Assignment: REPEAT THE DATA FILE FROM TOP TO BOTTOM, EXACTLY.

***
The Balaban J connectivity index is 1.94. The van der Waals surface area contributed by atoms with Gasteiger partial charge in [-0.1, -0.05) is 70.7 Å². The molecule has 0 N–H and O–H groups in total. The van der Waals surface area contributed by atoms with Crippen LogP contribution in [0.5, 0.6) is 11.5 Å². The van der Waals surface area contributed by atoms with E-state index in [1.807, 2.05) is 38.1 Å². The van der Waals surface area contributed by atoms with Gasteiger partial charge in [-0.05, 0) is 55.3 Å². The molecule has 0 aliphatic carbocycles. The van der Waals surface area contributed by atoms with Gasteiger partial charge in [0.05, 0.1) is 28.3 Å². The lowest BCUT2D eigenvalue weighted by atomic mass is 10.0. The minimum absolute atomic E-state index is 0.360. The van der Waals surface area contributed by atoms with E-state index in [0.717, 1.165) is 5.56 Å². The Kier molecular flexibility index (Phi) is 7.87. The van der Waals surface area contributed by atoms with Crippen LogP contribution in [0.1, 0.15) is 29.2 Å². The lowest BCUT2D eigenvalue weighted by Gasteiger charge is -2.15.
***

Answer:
The Balaban J connectivity index is 1.94. The van der Waals surface area contributed by atoms with Gasteiger partial charge in [-0.1, -0.05) is 70.7 Å². The molecule has 0 N–H and O–H groups in total. The van der Waals surface area contributed by atoms with Crippen LogP contribution in [0.5, 0.6) is 11.5 Å². The van der Waals surface area contributed by atoms with E-state index in [1.807, 2.05) is 38.1 Å². The van der Waals surface area contributed by atoms with Gasteiger partial charge in [-0.05, 0) is 55.3 Å². The molecule has 0 aliphatic carbocycles. The van der Waals surface area contributed by atoms with Gasteiger partial charge in [0.05, 0.1) is 28.3 Å². The lowest BCUT2D eigenvalue weighted by atomic mass is 10.0. The minimum absolute atomic E-state index is 0.360. The van der Waals surface area contributed by atoms with E-state index in [0.717, 1.165) is 5.56 Å². The Kier molecular flexibility index (Phi) is 7.87. The van der Waals surface area contributed by atoms with Crippen LogP contribution in [0.1, 0.15) is 29.2 Å². The lowest BCUT2D eigenvalue weighted by Gasteiger charge is -2.15.